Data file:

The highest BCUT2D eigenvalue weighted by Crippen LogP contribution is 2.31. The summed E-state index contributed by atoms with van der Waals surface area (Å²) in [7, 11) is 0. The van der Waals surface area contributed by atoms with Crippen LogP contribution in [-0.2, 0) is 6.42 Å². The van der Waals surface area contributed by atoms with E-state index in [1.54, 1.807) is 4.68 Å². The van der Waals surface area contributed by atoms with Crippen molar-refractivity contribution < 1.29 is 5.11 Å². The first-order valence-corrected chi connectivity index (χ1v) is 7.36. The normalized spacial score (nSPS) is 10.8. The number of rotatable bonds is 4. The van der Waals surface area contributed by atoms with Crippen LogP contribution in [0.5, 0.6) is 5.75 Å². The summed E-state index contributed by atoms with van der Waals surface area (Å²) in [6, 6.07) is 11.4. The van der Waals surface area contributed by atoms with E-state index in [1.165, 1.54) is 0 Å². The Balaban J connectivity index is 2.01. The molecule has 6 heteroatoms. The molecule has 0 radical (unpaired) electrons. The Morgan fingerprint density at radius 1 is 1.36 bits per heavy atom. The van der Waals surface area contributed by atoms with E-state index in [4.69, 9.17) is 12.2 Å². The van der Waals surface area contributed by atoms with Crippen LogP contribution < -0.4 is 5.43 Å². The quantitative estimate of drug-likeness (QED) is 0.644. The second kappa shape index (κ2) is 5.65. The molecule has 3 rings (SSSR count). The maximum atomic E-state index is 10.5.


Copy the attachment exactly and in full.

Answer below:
The highest BCUT2D eigenvalue weighted by Crippen LogP contribution is 2.31. The summed E-state index contributed by atoms with van der Waals surface area (Å²) in [7, 11) is 0. The van der Waals surface area contributed by atoms with Crippen LogP contribution in [-0.2, 0) is 6.42 Å². The van der Waals surface area contributed by atoms with E-state index in [1.54, 1.807) is 4.68 Å². The van der Waals surface area contributed by atoms with Crippen molar-refractivity contribution < 1.29 is 5.11 Å². The first-order valence-corrected chi connectivity index (χ1v) is 7.36. The normalized spacial score (nSPS) is 10.8. The number of rotatable bonds is 4. The van der Waals surface area contributed by atoms with Crippen LogP contribution in [0.5, 0.6) is 5.75 Å². The summed E-state index contributed by atoms with van der Waals surface area (Å²) in [6, 6.07) is 11.4. The van der Waals surface area contributed by atoms with E-state index in [1.165, 1.54) is 0 Å². The Balaban J connectivity index is 2.01. The molecule has 6 heteroatoms. The molecule has 0 radical (unpaired) electrons. The Morgan fingerprint density at radius 1 is 1.36 bits per heavy atom. The van der Waals surface area contributed by atoms with E-state index in [4.69, 9.17) is 12.2 Å². The van der Waals surface area contributed by atoms with Crippen LogP contribution < -0.4 is 5.43 Å². The quantitative estimate of drug-likeness (QED) is 0.644. The second kappa shape index (κ2) is 5.65. The molecule has 3 rings (SSSR count). The maximum atomic E-state index is 10.5.